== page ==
Researchers have mapped the physical structure of the nuclear landscape to better understand changes in genomic interactions occurring in cell senescence and aging.

Their findings have allowed them to reconcile the contradictory observations of two current models of aging: cellular senescence of connective tissue cells called fibroblasts and cellular models of an accelerated aging syndrome.
-->

read more

Categories: Science2.0

Doe Porn Make People More Likely To Engage In Unsafe Sexual Behaviors?

9 hours 6 min ago
Risky sexual behaviors such as casual sex, lack of condom use and a high number of sexual partners have been linked to poor health outcomes, including obviously an increased incidence of sexually transmitted infections, in the effects part of the psychological sex equation, but what causes that risky behavior?
-->

read more

Categories: Science2.0

BICEP2 Found Interstellar Dust, Not Primordial Gravitational Waves

10 hours 7 min ago
The Universe began about 13.8 billion years ago and evolved from an extremely hot, dense and uniform state to the rich and complex cosmos of galaxies, stars and planets we see today. The key source of information about that history is the Cosmic Microwave Background - CMB - the legacy of light emitted only 380 000 years after the Big Bang.

Astronomers have been searching searching for a particular signature of cosmic ‘inflation’ – a very brief accelerated expansion that, according to current theory, the Universe experienced when it was only the tiniest fraction of a second old. This signature would be seeded by gravitational waves, tiny perturbations in the fabric of space-time, that astronomers believe would have been generated during the inflationary phase. 
-->

read more

Categories: Science2.0

80 Percent Of Neurosurgeons Now Practice Defensive Medicine

January 31, 2015 - 12:51am
Much of the public think malpractice insurance is a big cost of health care and so they rightly think that if there were reasonable checks on lawsuit judgments health care would be affordable without government intervention.
-->

read more

Categories: Science2.0

Infants Create New Knowledge While Sleeping

January 31, 2015 - 12:24am

There is no rest for a baby's brain - not even in sleep. While infants sleep they are reprocessing what they have learned. Working with researchers from the University of Tübingen, scientists from the Max Planck Institute for Human Cognitive and Brain Sciences in Leipzig have discovered that babies of the age from 9 to 16 months remember the names of objects better if they had a short nap. And only after sleeping can they transfer learned names to similar new objects. The infant brain thus forms general categories during sleep, converting experience into knowledge.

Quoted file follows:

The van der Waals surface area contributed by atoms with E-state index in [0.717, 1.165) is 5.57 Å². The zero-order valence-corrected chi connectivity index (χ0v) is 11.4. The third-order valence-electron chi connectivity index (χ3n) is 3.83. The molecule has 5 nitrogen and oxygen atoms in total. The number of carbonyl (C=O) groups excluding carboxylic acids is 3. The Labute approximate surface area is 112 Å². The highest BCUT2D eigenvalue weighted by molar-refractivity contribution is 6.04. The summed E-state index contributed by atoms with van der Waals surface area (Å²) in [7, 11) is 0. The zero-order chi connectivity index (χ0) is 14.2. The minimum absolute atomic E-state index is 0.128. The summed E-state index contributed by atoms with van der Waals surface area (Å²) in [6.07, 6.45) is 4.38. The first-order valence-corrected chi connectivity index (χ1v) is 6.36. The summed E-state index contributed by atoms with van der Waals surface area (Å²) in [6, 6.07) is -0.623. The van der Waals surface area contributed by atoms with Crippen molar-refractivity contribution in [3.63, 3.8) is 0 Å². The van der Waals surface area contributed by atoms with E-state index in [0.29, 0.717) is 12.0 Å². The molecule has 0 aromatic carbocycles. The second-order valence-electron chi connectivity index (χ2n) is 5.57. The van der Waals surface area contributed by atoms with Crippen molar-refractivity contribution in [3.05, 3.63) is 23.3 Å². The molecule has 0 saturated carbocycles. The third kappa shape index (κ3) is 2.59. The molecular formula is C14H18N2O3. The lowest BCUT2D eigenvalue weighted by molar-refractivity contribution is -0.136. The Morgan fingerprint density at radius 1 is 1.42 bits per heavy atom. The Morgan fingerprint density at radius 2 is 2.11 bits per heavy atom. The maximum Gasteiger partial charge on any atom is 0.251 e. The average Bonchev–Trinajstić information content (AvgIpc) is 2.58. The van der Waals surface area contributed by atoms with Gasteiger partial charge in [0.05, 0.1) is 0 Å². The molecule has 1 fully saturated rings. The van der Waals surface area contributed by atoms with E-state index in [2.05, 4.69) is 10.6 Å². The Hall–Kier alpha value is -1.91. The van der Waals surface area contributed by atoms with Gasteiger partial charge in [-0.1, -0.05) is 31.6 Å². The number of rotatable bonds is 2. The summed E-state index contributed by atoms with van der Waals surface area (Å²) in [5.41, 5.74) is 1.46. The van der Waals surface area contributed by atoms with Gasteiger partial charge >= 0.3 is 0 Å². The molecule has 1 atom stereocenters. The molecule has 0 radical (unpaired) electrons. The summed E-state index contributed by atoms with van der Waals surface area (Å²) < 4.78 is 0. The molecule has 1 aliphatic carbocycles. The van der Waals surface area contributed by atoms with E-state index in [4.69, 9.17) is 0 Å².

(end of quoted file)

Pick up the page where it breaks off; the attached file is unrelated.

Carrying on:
read more

Categories: Science2.0

New Rapid Test Kit Detects Dengue Antibodies From Saliva

January 30, 2015 - 11:28pm

Finding out whether you have been infected with dengue may soon be as easy as spitting into a rapid test kit. The Institute of Bioengineering and Nanotechnology (IBN) of A*STAR has developed a paper-based disposable device that will allow dengue-specific antibodies to be detected easily from saliva within 20 minutes. This device is currently undergoing further development for commercialization.


read more

Categories: Science2.0

Use Of Video Games Correlated To Consumption Of Toxic Substances

January 30, 2015 - 9:12pm
89 percent of young people in one region of Spain own their first mobile phone before they reach the age of 13 and a recent study has analyzed the use of information and communication technologies by using a sample of 5,538 students from the Vallès Occidental region of Catalonia.

The study, based on surveys taken in the 2010/2011 academic year, finds links between school failure and an elevated use of computers at home. It also correlates an intensive use of video devices with the consumption of toxic substances. 
-->

read more

Categories: Science2.0

Whale Or Dinosaur At The Natural History Museum?

January 30, 2015 - 7:34pm

News that will disappoint loads of children:

-->

read more

Categories: Science2.0

NWA 7034 - Black Beauty Meteorite May Be 'Bulk Background' Of Mars Crust

January 30, 2015 - 7:18pm
NWA 7034 - Black Beauty - is a meteorite found a few years ago in the Moroccan desert. Now it has been shown to be a 4.4 billion-year-old chunk of the Martian crust, and according to a new analysis, rocks just like it may cover vast swaths of Mars.